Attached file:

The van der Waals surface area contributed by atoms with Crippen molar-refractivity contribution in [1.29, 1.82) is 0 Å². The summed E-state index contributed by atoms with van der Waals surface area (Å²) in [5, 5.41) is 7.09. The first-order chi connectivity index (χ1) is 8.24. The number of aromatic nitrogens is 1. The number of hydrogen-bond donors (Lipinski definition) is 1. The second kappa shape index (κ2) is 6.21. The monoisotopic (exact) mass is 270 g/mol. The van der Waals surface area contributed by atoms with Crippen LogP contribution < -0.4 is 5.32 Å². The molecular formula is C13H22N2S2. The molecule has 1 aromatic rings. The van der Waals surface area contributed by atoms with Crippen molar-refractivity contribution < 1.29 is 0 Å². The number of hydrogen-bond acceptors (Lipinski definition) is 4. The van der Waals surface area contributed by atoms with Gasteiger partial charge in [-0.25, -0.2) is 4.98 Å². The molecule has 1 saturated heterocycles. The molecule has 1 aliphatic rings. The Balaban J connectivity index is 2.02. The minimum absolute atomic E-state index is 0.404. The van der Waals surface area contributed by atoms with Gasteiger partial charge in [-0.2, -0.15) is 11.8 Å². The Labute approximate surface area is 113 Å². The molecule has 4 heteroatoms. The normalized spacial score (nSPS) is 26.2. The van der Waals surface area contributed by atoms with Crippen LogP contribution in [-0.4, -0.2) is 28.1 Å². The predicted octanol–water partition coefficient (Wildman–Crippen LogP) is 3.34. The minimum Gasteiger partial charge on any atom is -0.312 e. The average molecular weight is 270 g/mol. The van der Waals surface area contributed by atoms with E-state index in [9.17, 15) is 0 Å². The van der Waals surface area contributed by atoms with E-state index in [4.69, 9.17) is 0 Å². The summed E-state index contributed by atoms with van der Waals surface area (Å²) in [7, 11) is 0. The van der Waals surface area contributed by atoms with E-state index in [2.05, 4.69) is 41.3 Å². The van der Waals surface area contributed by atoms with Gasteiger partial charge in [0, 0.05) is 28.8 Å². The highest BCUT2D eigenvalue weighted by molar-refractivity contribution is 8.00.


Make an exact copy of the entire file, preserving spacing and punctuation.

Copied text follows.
The van der Waals surface area contributed by atoms with Crippen molar-refractivity contribution in [1.29, 1.82) is 0 Å². The summed E-state index contributed by atoms with van der Waals surface area (Å²) in [5, 5.41) is 7.09. The first-order chi connectivity index (χ1) is 8.24. The number of aromatic nitrogens is 1. The number of hydrogen-bond donors (Lipinski definition) is 1. The second kappa shape index (κ2) is 6.21. The monoisotopic (exact) mass is 270 g/mol. The van der Waals surface area contributed by atoms with Crippen LogP contribution < -0.4 is 5.32 Å². The molecular formula is C13H22N2S2. The molecule has 1 aromatic rings. The van der Waals surface area contributed by atoms with Crippen molar-refractivity contribution < 1.29 is 0 Å². The number of hydrogen-bond acceptors (Lipinski definition) is 4. The van der Waals surface area contributed by atoms with Gasteiger partial charge in [-0.25, -0.2) is 4.98 Å². The molecule has 1 saturated heterocycles. The molecule has 1 aliphatic rings. The Balaban J connectivity index is 2.02. The minimum absolute atomic E-state index is 0.404. The van der Waals surface area contributed by atoms with Gasteiger partial charge in [-0.2, -0.15) is 11.8 Å². The Labute approximate surface area is 113 Å². The molecule has 4 heteroatoms. The normalized spacial score (nSPS) is 26.2. The van der Waals surface area contributed by atoms with Crippen LogP contribution in [-0.4, -0.2) is 28.1 Å². The predicted octanol–water partition coefficient (Wildman–Crippen LogP) is 3.34. The minimum Gasteiger partial charge on any atom is -0.312 e. The average molecular weight is 270 g/mol. The van der Waals surface area contributed by atoms with E-state index in [9.17, 15) is 0 Å². The van der Waals surface area contributed by atoms with E-state index in [4.69, 9.17) is 0 Å². The summed E-state index contributed by atoms with van der Waals surface area (Å²) in [7, 11) is 0. The van der Waals surface area contributed by atoms with E-state index in [2.05, 4.69) is 41.3 Å². The van der Waals surface area contributed by atoms with Gasteiger partial charge in [0, 0.05) is 28.8 Å². The highest BCUT2D eigenvalue weighted by molar-refractivity contribution is 8.00.